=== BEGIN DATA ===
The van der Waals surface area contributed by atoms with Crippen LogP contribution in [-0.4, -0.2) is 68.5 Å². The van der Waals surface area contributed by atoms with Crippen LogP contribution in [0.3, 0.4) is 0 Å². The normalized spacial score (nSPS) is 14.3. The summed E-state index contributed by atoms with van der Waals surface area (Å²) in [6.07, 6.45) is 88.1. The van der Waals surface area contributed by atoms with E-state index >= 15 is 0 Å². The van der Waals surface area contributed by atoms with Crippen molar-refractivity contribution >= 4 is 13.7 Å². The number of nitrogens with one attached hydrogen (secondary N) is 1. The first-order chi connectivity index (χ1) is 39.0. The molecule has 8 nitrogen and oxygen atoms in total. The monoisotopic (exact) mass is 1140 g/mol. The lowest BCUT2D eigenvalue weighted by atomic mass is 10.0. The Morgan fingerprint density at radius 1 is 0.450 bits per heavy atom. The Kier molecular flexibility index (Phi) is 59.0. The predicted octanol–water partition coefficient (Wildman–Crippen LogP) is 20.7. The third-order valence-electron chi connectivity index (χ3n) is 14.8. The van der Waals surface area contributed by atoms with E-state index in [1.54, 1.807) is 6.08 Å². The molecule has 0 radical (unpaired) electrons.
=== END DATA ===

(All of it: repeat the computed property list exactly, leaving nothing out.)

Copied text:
The van der Waals surface area contributed by atoms with Crippen LogP contribution in [-0.4, -0.2) is 68.5 Å². The van der Waals surface area contributed by atoms with Crippen LogP contribution in [0.3, 0.4) is 0 Å². The normalized spacial score (nSPS) is 14.3. The summed E-state index contributed by atoms with van der Waals surface area (Å²) in [6.07, 6.45) is 88.1. The van der Waals surface area contributed by atoms with E-state index >= 15 is 0 Å². The van der Waals surface area contributed by atoms with Crippen molar-refractivity contribution >= 4 is 13.7 Å². The number of nitrogens with one attached hydrogen (secondary N) is 1. The first-order chi connectivity index (χ1) is 39.0. The molecule has 8 nitrogen and oxygen atoms in total. The monoisotopic (exact) mass is 1140 g/mol. The lowest BCUT2D eigenvalue weighted by atomic mass is 10.0. The Morgan fingerprint density at radius 1 is 0.450 bits per heavy atom. The Kier molecular flexibility index (Phi) is 59.0. The predicted octanol–water partition coefficient (Wildman–Crippen LogP) is 20.7. The third-order valence-electron chi connectivity index (χ3n) is 14.8. The van der Waals surface area contributed by atoms with E-state index in [1.54, 1.807) is 6.08 Å². The molecule has 0 radical (unpaired) electrons.